Depression is a risk factor for osteoporosis

Evidence is accumulating that depression is a risk factor for osteoporosis, reports the June 2007 issue of Harvard Women's Health Watch.

A recent study found that people ages 50 and over who regularly took antidepressants called selective serotonin reuptake inhibitors (SSRIs) had double the rate of fractures as people not using such medications. Other research points to depression itself as a source of endocrine changes that can damage bone.

Whether the danger comes from depression, the drugs used to treat it, or something else, doctors are paying more attention to this association. During the 1990s, depression began to emerge as a possible cause of bone loss, rather than a result. Scientists studied women who didn't have osteoporosis symptoms or even know they had the condition. They found lower bone mineral density in those who were depressed. Moreover, the link was found in both younger women and women past menopause. Other studies have found a similar relationship, so investigators have been looking at hormones and brain chemicals potentially involved in both depression and bone loss.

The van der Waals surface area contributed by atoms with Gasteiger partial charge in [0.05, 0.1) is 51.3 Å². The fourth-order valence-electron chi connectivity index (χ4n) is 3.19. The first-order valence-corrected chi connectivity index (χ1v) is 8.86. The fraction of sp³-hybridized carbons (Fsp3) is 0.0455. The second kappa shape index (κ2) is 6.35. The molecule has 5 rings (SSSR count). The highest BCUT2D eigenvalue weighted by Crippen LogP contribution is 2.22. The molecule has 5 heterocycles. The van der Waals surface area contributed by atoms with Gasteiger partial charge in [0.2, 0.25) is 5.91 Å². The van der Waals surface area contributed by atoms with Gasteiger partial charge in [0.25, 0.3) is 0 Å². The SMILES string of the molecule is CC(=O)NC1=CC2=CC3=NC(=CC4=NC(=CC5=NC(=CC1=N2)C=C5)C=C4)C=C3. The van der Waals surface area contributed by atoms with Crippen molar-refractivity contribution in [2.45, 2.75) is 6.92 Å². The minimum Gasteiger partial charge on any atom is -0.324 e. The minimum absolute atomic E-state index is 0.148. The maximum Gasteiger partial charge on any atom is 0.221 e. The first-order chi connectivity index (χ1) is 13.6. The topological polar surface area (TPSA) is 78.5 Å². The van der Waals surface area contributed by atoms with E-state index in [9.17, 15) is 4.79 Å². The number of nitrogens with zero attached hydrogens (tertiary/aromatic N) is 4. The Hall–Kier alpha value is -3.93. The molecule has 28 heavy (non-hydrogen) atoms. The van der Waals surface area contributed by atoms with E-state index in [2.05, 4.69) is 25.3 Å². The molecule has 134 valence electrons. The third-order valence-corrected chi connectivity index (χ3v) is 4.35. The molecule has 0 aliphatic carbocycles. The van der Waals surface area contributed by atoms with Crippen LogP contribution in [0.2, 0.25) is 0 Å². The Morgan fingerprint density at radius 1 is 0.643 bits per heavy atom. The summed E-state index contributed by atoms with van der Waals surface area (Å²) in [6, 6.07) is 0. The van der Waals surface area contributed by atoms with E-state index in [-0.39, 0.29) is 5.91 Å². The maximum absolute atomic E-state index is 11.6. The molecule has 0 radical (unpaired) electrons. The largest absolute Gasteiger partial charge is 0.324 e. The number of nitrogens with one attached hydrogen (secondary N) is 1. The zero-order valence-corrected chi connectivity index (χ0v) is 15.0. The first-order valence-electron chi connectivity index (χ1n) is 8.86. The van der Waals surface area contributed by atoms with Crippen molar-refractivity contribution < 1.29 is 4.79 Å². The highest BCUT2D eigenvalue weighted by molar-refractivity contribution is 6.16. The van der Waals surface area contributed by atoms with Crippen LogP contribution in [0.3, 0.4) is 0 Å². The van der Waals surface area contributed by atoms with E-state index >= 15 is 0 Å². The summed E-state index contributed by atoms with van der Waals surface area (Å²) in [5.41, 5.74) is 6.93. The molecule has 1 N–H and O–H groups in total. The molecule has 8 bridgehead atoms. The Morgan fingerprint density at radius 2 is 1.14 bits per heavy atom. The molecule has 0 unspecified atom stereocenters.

Researchers working with an animal model found that depression triggers the release of noradrenaline, which interferes with bone-building cells. Moreover, they found that imipramine—a member of an older class of drugs called tricyclic antidepressants—reversed both depression and depression-induced bone loss.

It may be a long time before the depression-osteoporosis connection is fully clarified. In the meantime, Harvard Women's Health Watch suggests that you continue taking an antidepressant if you already use one; depression is a serious illness that can have profound consequences. You may also want to talk to your doctor about getting a bone density test, and make sure you get adequate calcium.

Also in this issue:

  • Update on treating IBS
  • Driving safety and aging
  • Simpler CPR for cardiac arrest
  • By the way doctor: Tamoxifen versus aromatase inhibitors for breast cancer

Harvard Women's Health Watch is available from Harvard Health Publications, the publishing division of Harvard Medical School, for $24 per year. Subscribe at http://www.health.harvard.edu/women or by calling 1-877-649-9457 (toll free).

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